Calculate number of bit shifting in 30 bit integers that gives a maximum value

I am preparing for a programming interview. So, I tried to solve some of the outdated interview questions just to get prepared for the coming interview. I was stuck in solving the following question:

A cyclic right shift of 30-bit unsigned integer X is a number obtained from shifting all bits of a binary representation of X right by one position and moving the most significant bit to the least significant bit. Precisely, if a binary representation of X is

X29 X28 ... X2 X1 X0

the binary representation of X's right cyclic shift is

X28 ... X2 X1 X0 X29

00 0000 0000 0000 0000 0100 1100 0001BIN = 1217DEC

its right cyclic shift is

00 0000 0000 0000 0000 1001 1000 0010BIN = 2434DEC.

The cyclic shift operation may be repeated, for example given the same value of X, its right cyclic shift by 3 is:

00 0000 0000 0000 0010 0110 0000 1000BIN = 9736DEC

Write a function

int largest_right_cyclic_shift(int n);

which given a 30-bit unsigned integer X finds its right cyclic shift which has the maximum value. For example, the right cyclic shift by 52 of the value X=1217DEC is 809500676DEC, and this is the largest possible 30-bit right cyclic shift of X:

11 0000 0100 0000 0000 0000 0000 0100BIN = 809500676DEC

Consequently, given X=1217, the function should return 52. If there are many right cyclic shift yielding the maximum value, the function should return ANY of them. You may assume that the argument X is always a 30-bit unsigned integer.

``````#include <algorithm>
int largest_right_cyclic_shift ( int n ) {
long m = n;
long max = n;
int shift = 0;
for (int i = 1; i < 30; i++){
m = n << i;
if (m > max){
max = m;
shift = i;
}
}
return shift;
}
``````

The expected answer for input number 1217 is 22. But the above code gave me a value of 23. I know the mistake is because I am representing the input as 32 bit integers, while in the question it is specified that I have to represent the input as 30 bit integers. Using 32 bit integers in representing 30 bit integers will leave the 2 left most digits on the left to be 0. Therefore when we do a left shift operator it will shift the bit 31, instead of shifting bit 29.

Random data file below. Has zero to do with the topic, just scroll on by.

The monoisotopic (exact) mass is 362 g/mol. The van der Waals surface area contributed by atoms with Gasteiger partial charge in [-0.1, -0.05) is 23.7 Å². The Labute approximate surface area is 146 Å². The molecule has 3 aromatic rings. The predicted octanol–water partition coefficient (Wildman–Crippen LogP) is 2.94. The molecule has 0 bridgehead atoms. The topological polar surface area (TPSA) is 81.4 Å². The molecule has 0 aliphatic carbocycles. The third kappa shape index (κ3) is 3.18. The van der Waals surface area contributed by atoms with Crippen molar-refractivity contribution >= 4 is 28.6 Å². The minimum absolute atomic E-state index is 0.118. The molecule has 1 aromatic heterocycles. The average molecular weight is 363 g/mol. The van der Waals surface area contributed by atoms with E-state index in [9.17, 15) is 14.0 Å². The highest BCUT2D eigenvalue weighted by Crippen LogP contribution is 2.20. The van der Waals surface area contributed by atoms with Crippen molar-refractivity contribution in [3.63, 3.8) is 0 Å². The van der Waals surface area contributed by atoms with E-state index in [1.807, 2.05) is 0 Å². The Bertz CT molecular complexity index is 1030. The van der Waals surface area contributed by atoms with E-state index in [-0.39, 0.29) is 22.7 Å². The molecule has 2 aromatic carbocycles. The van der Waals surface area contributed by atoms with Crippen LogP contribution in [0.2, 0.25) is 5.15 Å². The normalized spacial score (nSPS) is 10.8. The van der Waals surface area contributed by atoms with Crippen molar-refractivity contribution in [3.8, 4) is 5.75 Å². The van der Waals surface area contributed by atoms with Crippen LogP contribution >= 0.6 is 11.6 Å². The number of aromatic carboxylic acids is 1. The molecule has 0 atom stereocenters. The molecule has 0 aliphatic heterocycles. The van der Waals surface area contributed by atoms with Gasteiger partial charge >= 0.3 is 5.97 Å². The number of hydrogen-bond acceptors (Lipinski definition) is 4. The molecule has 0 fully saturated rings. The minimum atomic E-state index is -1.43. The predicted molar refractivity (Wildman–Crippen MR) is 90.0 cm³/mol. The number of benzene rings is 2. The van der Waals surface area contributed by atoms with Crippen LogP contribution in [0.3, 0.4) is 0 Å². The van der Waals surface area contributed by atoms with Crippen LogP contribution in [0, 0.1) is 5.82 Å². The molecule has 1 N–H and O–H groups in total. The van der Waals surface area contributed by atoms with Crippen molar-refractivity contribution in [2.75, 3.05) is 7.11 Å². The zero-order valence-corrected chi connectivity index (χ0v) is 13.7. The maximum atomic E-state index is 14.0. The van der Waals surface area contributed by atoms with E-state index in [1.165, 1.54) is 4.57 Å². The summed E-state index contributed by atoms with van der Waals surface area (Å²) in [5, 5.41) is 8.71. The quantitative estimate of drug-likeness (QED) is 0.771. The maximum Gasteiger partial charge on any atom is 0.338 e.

What is the best way to solve this problem? I am sure that the solution is simple, it just need some knowledge about bit shifting.

Thanks

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Your interviewer appears not to know the difference between a left and right shift. –  Ben Voigt Jul 18 '11 at 0:33

What is the best way to solve this problem?

``````m = (n << i) & 0x3fffffff;
``````
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Thanks for the quick response. Could you please explain me what is the logic behind that? How could you determine which hex number to 'AND' the value? –  all_by_grace Mar 20 '11 at 14:02
@Bob: `0x3fffffff` is two zeros followed by 30 ones ;) –  fredoverflow Mar 20 '11 at 14:03
@Bob: Your shift isn't cyclic yet. How about `m = (n << i) & 0x3fffffff | (n >> (30-i))`? –  fredoverflow Mar 20 '11 at 16:29
Nope, it still doesn't give the correct output. Working with bits is not fun huh? –  all_by_grace Mar 20 '11 at 16:46

FredOverflow's comment should be the right answer.

``````def largest(n) :
mx = n
p = 0
for i in range(30) :
m = n<<i & 0x3fffffff | n>>(30-i)
if m > mx :
p = i
mx = m
print(mx)
return p

>>> largest(1217)
809500676
22
>>>
``````
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This is the same as FredOverflow's 2nd attempt, although I did add an extra set of parentheses because I always forget the `&` and `|` precedence.

``````m = ((n << i) & 0x3fffffff) | (n >> (30-i));
``````

Gives me a value of 22 for the 1217 test (VS2010 SP1)

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